Development of Mature Zebrafish as an Animal Model
Zebrafish (Danio rerio) have proved to be an outstanding animal model to explore vertebrate development. Ongoing activities in the zebrafish investigator community have resulted in a multitude of resources available to researchers using this animal model. For example, (1) there is a National Zebrafish Stock Center and (2) a variety of antibodies and cDNA libraries are available. Furthermore, the extensive genetic characterization that zebrafish have undergone, including the creation of YAC genomic libraries and microsatellite genetic linkage maps, provide a cutting edge ability to rapidly take advantage of this animal model. This wealth of resources has been under exploited for evaluation of biology or pathophysiology of mature zebrafish. Most scientists evaluate zebrafish at the embryonic/neonate stages after mutagenesis or toxin exposure. Thus, it is plausible that many mutation- or toxic-mediated effects that occur in late life will not be identified. It follows that a wealth of information with relevance to human biology and disease is being overlooked. The goal of the current project is to understand some aspects of the basic biology of aging zebrafish. To accomplish this, we will perform the following specific aims:
I. Characterize zebrafish demography. Experienced zebrafish investigators estimate that the zebrafish lifespan is approximately two to four years. However a critical evaluation of median and maximum lifespan has not been performed. These data are requisite towards understanding the normal biology of zebrafish for comparative medicine purposes. To perform this, we will evaluate lifespan parameters in several strains of laboratory and wild caught zebrafish.
II. Create an atlas of anatomy and age-associated histopathology of zebrafish. Evaluation of gross, histologic and clinical pathological changes that occur during aging in the zebrafish have not been systematically explored. To provide information about healthy animals and age-specific pathology, aging zebrafish will be sacrificed at 6-month intervals for anatomic and histologic evaluation. These images will be collated into an atlas that will be published and presented on the ZFIN website.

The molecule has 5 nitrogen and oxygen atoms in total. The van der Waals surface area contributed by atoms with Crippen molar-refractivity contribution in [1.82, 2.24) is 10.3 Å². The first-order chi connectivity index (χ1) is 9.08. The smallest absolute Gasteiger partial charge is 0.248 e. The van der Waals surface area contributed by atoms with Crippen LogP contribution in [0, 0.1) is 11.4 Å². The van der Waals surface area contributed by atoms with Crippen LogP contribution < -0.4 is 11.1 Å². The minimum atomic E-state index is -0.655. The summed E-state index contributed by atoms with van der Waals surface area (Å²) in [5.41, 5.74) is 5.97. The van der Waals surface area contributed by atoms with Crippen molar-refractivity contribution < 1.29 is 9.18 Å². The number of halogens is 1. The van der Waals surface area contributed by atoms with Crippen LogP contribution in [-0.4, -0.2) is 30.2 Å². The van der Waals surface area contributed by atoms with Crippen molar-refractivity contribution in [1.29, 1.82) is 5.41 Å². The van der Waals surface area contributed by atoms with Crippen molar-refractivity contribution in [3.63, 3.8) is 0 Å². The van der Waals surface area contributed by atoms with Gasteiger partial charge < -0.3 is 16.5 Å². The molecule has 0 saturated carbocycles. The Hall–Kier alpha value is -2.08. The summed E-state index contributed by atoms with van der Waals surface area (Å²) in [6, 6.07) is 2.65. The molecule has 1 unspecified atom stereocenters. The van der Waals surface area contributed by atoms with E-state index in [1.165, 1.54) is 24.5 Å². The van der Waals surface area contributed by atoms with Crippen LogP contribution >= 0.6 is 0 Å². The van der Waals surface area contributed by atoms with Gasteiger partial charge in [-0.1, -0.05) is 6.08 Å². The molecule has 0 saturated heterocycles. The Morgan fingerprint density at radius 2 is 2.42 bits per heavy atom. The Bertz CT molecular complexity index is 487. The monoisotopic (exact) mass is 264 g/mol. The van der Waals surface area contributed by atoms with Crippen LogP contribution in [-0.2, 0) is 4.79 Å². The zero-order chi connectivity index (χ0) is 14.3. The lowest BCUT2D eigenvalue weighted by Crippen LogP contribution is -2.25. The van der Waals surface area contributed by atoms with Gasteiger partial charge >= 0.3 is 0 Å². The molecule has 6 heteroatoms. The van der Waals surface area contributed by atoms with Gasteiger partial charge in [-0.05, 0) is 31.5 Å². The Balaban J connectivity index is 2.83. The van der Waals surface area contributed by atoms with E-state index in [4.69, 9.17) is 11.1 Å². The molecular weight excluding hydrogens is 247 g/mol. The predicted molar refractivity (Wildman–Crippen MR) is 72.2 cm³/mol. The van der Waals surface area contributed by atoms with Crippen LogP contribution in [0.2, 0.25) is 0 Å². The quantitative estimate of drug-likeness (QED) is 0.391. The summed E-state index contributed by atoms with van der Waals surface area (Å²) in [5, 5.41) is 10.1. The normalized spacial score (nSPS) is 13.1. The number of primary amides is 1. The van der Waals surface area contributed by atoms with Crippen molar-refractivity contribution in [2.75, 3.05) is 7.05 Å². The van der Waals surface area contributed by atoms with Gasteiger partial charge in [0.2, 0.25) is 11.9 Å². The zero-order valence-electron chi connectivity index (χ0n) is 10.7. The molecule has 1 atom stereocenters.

III. Provide an example of the utility of mature zebrafish as animal model. It is well established that the aging process diminishes mammal?fs ability to adapt to environmental stress. This is manifested, in part, by decreased production of heat shock protein (HSP) in response to environmental stress. Thus, in order to demonstrate the utility of mature zebrafish as an animal model, we will explore the role of aging on HSP production. Accordingly, we will subject young and mature, and old zebrafish to both heat and ethanol stress and evaluate their mortality rates and their ability to activate HSP mRNA production.
When this project is completed, we believe this animal model will be a powerful research tool for investigators whom explore research areas germane to a wide variety of NIH Institutes.